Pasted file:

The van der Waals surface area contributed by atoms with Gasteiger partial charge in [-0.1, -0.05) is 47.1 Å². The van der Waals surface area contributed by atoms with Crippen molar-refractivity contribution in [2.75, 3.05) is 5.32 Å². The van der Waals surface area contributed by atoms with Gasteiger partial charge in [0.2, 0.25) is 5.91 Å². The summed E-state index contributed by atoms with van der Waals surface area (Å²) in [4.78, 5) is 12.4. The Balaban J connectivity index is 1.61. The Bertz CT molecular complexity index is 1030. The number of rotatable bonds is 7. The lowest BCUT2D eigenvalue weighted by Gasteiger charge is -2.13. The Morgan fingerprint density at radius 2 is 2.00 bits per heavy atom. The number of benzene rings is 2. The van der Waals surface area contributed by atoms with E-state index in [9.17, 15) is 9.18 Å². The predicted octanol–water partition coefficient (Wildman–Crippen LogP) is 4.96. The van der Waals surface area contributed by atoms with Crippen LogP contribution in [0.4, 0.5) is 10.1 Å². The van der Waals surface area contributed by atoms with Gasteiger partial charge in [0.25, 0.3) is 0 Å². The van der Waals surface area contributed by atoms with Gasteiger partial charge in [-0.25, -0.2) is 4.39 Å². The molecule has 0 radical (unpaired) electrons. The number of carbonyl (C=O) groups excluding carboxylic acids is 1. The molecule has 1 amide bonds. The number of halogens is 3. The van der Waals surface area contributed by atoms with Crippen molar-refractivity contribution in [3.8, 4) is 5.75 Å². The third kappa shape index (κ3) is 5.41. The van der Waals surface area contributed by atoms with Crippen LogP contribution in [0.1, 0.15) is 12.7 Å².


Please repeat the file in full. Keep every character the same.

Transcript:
The van der Waals surface area contributed by atoms with Gasteiger partial charge in [-0.1, -0.05) is 47.1 Å². The van der Waals surface area contributed by atoms with Crippen molar-refractivity contribution in [2.75, 3.05) is 5.32 Å². The van der Waals surface area contributed by atoms with Gasteiger partial charge in [0.2, 0.25) is 5.91 Å². The summed E-state index contributed by atoms with van der Waals surface area (Å²) in [4.78, 5) is 12.4. The Balaban J connectivity index is 1.61. The Bertz CT molecular complexity index is 1030. The number of rotatable bonds is 7. The lowest BCUT2D eigenvalue weighted by Gasteiger charge is -2.13. The Morgan fingerprint density at radius 2 is 2.00 bits per heavy atom. The number of benzene rings is 2. The van der Waals surface area contributed by atoms with E-state index in [9.17, 15) is 9.18 Å². The predicted octanol–water partition coefficient (Wildman–Crippen LogP) is 4.96. The van der Waals surface area contributed by atoms with Crippen LogP contribution in [0.4, 0.5) is 10.1 Å². The van der Waals surface area contributed by atoms with Gasteiger partial charge in [0.25, 0.3) is 0 Å². The van der Waals surface area contributed by atoms with Gasteiger partial charge in [-0.25, -0.2) is 4.39 Å². The molecule has 0 radical (unpaired) electrons. The number of carbonyl (C=O) groups excluding carboxylic acids is 1. The molecule has 1 amide bonds. The number of halogens is 3. The van der Waals surface area contributed by atoms with Crippen molar-refractivity contribution in [3.8, 4) is 5.75 Å². The third kappa shape index (κ3) is 5.41. The van der Waals surface area contributed by atoms with Crippen LogP contribution in [0.1, 0.15) is 12.7 Å².